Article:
Turning to MARINE engines and taking the Twigg as an example, its bore was 7 inches and its stroke was 8 inches. That gave a cubic capacity of 307.8 cu in (4.965 litres) PER POT and an RAC rating of 19.6 hp PER POT. So the 4 cylinder Twigg in CALLIE displaced nearly 20 litres and had a theoretical RAC rating of 78.4 hp!!!
    Clearly Twiggs rated their engines at a hugely conservative 10 bhp per cylinder OUTPUT. However, the torque produced would have been in Mack truck territory. Making a few assumptions as to compression ratios, inlet and exhaust plumbing etc you could guesstimate the torque figures, but I’ll leave that to the Pollard brothers.


  4. I think you’ve provided this information a couple of times in the past already, Ken, but it’s only a tiny part of the “rating” story.
    Firstly, the Twigg was built in Auckland.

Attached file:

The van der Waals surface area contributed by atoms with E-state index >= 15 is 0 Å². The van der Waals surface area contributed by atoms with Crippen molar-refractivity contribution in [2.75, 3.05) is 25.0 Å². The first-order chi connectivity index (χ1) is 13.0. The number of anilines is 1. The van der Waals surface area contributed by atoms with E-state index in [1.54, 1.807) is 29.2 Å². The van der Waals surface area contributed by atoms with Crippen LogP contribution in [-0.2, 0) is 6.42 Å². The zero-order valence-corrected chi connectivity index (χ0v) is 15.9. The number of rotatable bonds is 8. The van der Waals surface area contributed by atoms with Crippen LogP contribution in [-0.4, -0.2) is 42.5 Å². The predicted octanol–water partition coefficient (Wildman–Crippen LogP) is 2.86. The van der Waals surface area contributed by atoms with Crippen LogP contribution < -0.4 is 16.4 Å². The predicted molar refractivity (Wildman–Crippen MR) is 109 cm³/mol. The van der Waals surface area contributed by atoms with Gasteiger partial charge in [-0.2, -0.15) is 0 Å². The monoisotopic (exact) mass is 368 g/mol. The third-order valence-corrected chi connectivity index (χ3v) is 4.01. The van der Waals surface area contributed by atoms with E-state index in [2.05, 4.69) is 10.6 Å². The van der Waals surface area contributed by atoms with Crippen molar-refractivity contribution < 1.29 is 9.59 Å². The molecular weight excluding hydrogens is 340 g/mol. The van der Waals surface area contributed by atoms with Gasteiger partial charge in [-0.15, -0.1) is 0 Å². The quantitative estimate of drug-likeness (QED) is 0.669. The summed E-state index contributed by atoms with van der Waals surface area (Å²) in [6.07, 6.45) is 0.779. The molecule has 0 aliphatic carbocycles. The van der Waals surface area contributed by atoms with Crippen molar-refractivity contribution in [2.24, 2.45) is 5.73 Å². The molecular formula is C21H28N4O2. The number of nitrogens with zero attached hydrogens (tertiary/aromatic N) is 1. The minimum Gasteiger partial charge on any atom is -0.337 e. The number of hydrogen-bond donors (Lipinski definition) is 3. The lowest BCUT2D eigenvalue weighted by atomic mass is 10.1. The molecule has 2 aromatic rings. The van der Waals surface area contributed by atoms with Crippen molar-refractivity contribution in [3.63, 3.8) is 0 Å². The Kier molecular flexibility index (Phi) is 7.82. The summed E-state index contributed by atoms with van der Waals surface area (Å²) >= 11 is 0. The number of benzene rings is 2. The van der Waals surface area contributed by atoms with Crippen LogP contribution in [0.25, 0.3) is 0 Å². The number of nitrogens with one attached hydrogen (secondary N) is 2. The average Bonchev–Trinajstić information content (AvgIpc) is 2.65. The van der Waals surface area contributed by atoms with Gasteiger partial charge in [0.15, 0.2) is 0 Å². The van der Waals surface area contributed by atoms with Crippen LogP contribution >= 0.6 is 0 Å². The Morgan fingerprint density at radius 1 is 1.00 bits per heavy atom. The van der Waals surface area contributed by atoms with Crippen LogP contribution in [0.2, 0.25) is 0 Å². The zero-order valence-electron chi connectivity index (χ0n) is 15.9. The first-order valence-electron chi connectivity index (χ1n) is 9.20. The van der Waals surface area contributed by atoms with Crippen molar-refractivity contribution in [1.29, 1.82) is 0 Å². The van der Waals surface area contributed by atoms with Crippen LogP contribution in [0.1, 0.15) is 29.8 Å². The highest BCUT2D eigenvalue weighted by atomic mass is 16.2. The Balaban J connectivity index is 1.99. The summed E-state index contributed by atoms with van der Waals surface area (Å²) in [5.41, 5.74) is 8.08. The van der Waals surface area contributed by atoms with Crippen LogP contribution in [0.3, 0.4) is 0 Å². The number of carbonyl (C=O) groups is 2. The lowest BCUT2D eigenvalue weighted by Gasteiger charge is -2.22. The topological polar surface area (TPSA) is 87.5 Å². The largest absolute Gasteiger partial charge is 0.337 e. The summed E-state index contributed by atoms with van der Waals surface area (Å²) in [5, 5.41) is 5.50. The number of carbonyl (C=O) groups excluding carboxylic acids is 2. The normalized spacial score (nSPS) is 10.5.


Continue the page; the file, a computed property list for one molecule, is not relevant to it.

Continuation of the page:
Secondly, you can’t compare a 63.5mm x 89mm (1125cc) 4 cylinder side-valve 1948 Austin 10 producing 32 bhp with a 65.58mm x 89mm (1200cc) 4 cylinder ohv 1949 Austin A40 producing 40 bhp. They were quite different engines.
    Thirdly, the Yanks too had a very similar rating until about 1920, based solely on bore dimensions, which had had some relationship to actual output in the technology of 1905 and earlier. After 1920 they started to get real and provided an SAE power rating, which was commonly rather inflated. There’s a graphic illustration of this above where the US-built Stearns is known by its maker’s claimed power output, 140 hp.
    The Brits however struggled on with bore dimensions thrust on them as a convenient tax-gathering device for motor-vehicles and it persisted until the early post-WW2 years. Each rated horsepower by this method cost the owner one pound a year in tax, so an Austin 7 cost 7 pounds a year, while a 3.5 litre 25 hp Morris (which actually produced up to 85 bhp) cost the owner 10 bob a week.
    Of course this tax structure meant that power could be increased simply by increasing the capacity by increasing the length of the stroke and that lead to higher piston speeds than the materials and lubricants of the time could handle, greater wear and shorter engine life.